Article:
A scholar was working in Egypt,
in a temple only recently found.
And on the third day of his studies
found a lantern lying there on the ground.
Dusty, ornate and unusual,
the scholar picked it up with a swipe.
"It's a cliche, I know, but I'll give it a go"
And he gave the old lantern a wipe.
A blue mist poured out of the lantern,
but disappeared after a while.
In the place of the mist stood a tall(ish) blue man
quite naked apart from a smile.
"Thank you, kind sir, for my freedom.
A favour before I adjourn,
I am in possession of great magic powers,
and will grant you one wish in return."
The man looked aghast for a moment,
and said "Shouldn't I really get three?"
The genie looked sad and nodded his head
"'Fraid not. All these cutbacks, you see."
"Oh crap", said the man, "Thats a tough one
There's fame and women and wealth.
But they're all things that you can't take with you,
when my major concern is my health."
The man stopped and thought for a moment,
whilst pacing around on the floor.
"My wish is to just live forever."
"Of course", said the Genie, "If you're sure."
Something in the Genies words stopped him.
There was almost the essence of doubt,
and genies are known for their cruel playful tricks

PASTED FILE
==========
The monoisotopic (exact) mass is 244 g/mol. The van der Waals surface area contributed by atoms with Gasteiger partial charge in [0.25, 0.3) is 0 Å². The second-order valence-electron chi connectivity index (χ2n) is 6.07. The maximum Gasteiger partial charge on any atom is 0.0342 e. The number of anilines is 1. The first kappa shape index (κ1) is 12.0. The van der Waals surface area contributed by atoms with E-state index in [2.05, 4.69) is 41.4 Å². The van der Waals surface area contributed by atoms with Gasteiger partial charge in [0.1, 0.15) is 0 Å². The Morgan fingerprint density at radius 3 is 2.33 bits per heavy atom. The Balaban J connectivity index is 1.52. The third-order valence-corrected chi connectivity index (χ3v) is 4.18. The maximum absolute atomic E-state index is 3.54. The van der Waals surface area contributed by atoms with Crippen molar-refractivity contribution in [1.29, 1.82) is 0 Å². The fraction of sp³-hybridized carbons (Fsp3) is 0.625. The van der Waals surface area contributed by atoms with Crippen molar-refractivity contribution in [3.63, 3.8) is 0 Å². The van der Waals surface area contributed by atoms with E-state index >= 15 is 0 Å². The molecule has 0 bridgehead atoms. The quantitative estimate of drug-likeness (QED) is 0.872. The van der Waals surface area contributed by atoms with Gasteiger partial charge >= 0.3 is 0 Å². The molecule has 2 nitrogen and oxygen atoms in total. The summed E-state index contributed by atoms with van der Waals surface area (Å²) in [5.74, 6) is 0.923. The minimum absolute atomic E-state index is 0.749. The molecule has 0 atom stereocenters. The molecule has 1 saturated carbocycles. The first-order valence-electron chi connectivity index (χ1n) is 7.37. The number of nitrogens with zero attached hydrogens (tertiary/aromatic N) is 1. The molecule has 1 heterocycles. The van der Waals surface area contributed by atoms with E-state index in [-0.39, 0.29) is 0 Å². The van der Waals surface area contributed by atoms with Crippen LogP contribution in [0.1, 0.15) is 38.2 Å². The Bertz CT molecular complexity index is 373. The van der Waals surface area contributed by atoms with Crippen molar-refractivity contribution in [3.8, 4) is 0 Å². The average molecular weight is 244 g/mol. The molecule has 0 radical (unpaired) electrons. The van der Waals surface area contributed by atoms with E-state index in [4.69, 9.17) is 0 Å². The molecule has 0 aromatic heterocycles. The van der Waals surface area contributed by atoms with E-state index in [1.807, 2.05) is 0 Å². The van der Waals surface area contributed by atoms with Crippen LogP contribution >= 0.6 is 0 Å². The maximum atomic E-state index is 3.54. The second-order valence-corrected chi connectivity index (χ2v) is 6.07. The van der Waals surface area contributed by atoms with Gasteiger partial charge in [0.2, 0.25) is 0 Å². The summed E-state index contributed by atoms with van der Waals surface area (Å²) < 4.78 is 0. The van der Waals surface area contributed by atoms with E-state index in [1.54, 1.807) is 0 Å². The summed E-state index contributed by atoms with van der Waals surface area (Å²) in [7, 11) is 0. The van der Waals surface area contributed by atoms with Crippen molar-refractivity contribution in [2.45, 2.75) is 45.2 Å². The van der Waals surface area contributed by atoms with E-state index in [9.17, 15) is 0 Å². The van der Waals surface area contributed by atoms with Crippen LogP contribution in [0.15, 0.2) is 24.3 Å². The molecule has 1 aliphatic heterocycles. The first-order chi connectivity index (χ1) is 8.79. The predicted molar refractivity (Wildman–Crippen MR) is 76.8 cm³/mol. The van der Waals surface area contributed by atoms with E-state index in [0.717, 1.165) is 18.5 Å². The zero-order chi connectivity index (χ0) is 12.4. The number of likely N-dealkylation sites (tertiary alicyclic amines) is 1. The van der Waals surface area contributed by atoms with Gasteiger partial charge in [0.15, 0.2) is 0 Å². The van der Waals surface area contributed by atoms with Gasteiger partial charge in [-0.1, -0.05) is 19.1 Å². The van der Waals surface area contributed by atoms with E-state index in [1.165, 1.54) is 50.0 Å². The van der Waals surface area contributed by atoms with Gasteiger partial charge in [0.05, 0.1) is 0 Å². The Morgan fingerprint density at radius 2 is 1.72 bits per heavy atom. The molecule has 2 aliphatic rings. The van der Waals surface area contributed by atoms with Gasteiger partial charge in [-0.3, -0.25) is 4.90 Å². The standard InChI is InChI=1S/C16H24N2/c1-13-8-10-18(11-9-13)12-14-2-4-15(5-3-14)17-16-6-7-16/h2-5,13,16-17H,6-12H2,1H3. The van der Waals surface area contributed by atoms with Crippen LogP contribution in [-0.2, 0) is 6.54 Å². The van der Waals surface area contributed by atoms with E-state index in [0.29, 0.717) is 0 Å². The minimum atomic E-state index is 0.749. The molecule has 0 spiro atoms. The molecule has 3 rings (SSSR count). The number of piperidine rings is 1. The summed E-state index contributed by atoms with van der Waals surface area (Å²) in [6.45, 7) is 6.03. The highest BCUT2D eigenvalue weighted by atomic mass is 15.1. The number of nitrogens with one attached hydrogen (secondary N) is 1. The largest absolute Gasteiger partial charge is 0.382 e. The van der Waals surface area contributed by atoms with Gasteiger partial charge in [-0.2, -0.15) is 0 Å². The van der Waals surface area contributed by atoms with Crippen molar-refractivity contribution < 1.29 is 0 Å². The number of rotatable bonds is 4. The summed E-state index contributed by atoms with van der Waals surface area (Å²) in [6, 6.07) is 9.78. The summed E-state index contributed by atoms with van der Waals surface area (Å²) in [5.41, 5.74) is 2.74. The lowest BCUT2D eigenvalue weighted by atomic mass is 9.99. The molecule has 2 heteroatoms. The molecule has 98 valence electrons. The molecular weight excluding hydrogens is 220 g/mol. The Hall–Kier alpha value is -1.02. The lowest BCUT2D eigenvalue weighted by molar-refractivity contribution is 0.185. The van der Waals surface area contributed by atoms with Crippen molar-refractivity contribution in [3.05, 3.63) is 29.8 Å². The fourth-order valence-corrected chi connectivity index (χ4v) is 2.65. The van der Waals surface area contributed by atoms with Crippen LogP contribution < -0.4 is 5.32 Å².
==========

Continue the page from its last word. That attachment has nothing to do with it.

and he needed to let something out.
"It's a trick", said the man, "I don't trust you.
I've heard all of these cons before.
I've seen it in movies and read it in books
and I can't trust a Genie at all.
I'll find myself caught in a landslide
or a coffin that'll never be found.
I'll go on forever just like that,
trapped somewhere that's deep underground.
"Or you'll magic me into a statue
where all I can do is just stare
And I'll spend all eternity like that".
"No tricks", said the Genie, "I swear."
"Or an accident'll render me crippled,
and I'll live for all time in a bed
unable to talk, not able to walk."
But the Genie just shook his blue head.
"You won't turn me into a painting?
Or a mirror that's stuck on the wall?
Not trying to trick me in any way, shape or form?"
"Not at all", said the Genie, "not at all."
The man stopped to think for a moment
and seemed almost reluctant at first
but then took a deep sigh and loudly pronounced
"Right you are, you cruel Djinn, do your worst."
"Consider it done", said the Genie.
"Never has one wish been so onerous a task."
With a flash he was gone and the man was alone,
But immortal now, just as he'd asked.
And the man did indeed live for ever,
and his friends and his family died.
And that sun edged that little bit closer
and the Earth and its people all fried.
And entropy claimed nearly everything,
the Universe gone, every last bit.
But the scholar floats alone in a big empty void
and thinks to himself, "This is shit."